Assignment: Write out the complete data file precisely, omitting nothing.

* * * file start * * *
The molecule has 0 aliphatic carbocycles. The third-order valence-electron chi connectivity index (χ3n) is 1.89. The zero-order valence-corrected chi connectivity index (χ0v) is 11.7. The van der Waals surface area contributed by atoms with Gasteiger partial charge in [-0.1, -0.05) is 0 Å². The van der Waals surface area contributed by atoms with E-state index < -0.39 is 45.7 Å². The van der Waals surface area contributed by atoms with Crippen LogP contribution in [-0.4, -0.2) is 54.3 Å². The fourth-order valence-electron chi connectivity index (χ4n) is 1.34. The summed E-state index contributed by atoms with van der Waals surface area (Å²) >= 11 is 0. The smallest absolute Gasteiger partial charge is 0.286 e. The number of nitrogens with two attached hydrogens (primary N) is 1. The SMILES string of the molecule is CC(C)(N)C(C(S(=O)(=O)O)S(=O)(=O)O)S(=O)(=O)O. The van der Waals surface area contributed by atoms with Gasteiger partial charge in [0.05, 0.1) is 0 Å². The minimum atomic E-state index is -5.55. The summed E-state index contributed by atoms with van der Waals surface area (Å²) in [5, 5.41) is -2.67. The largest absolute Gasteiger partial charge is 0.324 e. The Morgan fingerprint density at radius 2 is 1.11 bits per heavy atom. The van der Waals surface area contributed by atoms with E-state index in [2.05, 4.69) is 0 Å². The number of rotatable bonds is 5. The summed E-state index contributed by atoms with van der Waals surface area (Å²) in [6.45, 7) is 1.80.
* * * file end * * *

The molecule has 0 aliphatic carbocycles. The third-order valence-electron chi connectivity index (χ3n) is 1.89. The zero-order valence-corrected chi connectivity index (χ0v) is 11.7. The van der Waals surface area contributed by atoms with Gasteiger partial charge in [-0.1, -0.05) is 0 Å². The van der Waals surface area contributed by atoms with E-state index < -0.39 is 45.7 Å². The van der Waals surface area contributed by atoms with Crippen LogP contribution in [-0.4, -0.2) is 54.3 Å². The fourth-order valence-electron chi connectivity index (χ4n) is 1.34. The summed E-state index contributed by atoms with van der Waals surface area (Å²) >= 11 is 0. The smallest absolute Gasteiger partial charge is 0.286 e. The number of nitrogens with two attached hydrogens (primary N) is 1. The SMILES string of the molecule is CC(C)(N)C(C(S(=O)(=O)O)S(=O)(=O)O)S(=O)(=O)O. The van der Waals surface area contributed by atoms with Gasteiger partial charge in [0.05, 0.1) is 0 Å². The minimum atomic E-state index is -5.55. The summed E-state index contributed by atoms with van der Waals surface area (Å²) in [5, 5.41) is -2.67. The largest absolute Gasteiger partial charge is 0.324 e. The Morgan fingerprint density at radius 2 is 1.11 bits per heavy atom. The van der Waals surface area contributed by atoms with E-state index in [2.05, 4.69) is 0 Å². The number of rotatable bonds is 5. The summed E-state index contributed by atoms with van der Waals surface area (Å²) in [6.45, 7) is 1.80.